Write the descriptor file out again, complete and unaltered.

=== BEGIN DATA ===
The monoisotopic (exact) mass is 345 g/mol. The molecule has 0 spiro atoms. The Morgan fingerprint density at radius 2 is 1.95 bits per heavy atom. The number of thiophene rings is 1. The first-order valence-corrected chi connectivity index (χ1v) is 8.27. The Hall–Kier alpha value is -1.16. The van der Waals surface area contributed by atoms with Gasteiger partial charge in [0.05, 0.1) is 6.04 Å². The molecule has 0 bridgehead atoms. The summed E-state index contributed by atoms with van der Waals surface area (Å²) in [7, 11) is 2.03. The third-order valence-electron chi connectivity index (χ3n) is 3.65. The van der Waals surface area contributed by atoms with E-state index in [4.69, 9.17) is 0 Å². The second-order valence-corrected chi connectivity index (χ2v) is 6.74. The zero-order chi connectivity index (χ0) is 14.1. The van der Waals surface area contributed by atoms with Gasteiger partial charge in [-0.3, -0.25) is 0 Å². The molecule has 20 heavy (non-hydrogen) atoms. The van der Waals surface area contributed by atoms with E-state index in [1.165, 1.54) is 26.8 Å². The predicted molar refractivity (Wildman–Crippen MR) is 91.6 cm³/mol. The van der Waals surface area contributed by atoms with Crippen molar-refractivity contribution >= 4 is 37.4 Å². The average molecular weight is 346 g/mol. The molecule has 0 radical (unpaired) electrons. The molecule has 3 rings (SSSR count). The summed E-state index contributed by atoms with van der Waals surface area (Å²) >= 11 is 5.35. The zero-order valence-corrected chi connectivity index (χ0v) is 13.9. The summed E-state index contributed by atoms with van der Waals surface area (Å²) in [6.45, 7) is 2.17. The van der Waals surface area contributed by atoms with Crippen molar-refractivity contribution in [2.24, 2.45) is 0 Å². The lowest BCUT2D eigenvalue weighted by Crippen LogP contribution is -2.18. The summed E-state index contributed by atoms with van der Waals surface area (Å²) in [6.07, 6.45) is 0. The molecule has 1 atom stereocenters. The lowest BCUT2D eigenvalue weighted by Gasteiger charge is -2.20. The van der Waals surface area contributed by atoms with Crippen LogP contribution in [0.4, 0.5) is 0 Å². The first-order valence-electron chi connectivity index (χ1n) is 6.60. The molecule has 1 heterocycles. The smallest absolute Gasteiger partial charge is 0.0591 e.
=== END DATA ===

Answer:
The monoisotopic (exact) mass is 345 g/mol. The molecule has 0 spiro atoms. The Morgan fingerprint density at radius 2 is 1.95 bits per heavy atom. The number of thiophene rings is 1. The first-order valence-corrected chi connectivity index (χ1v) is 8.27. The Hall–Kier alpha value is -1.16. The van der Waals surface area contributed by atoms with Gasteiger partial charge in [0.05, 0.1) is 6.04 Å². The molecule has 0 bridgehead atoms. The summed E-state index contributed by atoms with van der Waals surface area (Å²) in [7, 11) is 2.03. The third-order valence-electron chi connectivity index (χ3n) is 3.65. The van der Waals surface area contributed by atoms with E-state index in [4.69, 9.17) is 0 Å². The second-order valence-corrected chi connectivity index (χ2v) is 6.74. The zero-order chi connectivity index (χ0) is 14.1. The van der Waals surface area contributed by atoms with Gasteiger partial charge in [-0.3, -0.25) is 0 Å². The molecule has 20 heavy (non-hydrogen) atoms. The van der Waals surface area contributed by atoms with E-state index in [1.165, 1.54) is 26.8 Å². The predicted molar refractivity (Wildman–Crippen MR) is 91.6 cm³/mol. The van der Waals surface area contributed by atoms with Crippen molar-refractivity contribution >= 4 is 37.4 Å². The average molecular weight is 346 g/mol. The molecule has 0 radical (unpaired) electrons. The molecule has 3 rings (SSSR count). The summed E-state index contributed by atoms with van der Waals surface area (Å²) >= 11 is 5.35. The zero-order valence-corrected chi connectivity index (χ0v) is 13.9. The summed E-state index contributed by atoms with van der Waals surface area (Å²) in [6.45, 7) is 2.17. The van der Waals surface area contributed by atoms with Crippen molar-refractivity contribution in [2.24, 2.45) is 0 Å². The lowest BCUT2D eigenvalue weighted by Crippen LogP contribution is -2.18. The summed E-state index contributed by atoms with van der Waals surface area (Å²) in [6.07, 6.45) is 0. The molecule has 1 atom stereocenters. The lowest BCUT2D eigenvalue weighted by Gasteiger charge is -2.20. The van der Waals surface area contributed by atoms with Crippen LogP contribution in [0.4, 0.5) is 0 Å². The first-order valence-electron chi connectivity index (χ1n) is 6.60. The molecule has 1 heterocycles. The smallest absolute Gasteiger partial charge is 0.0591 e.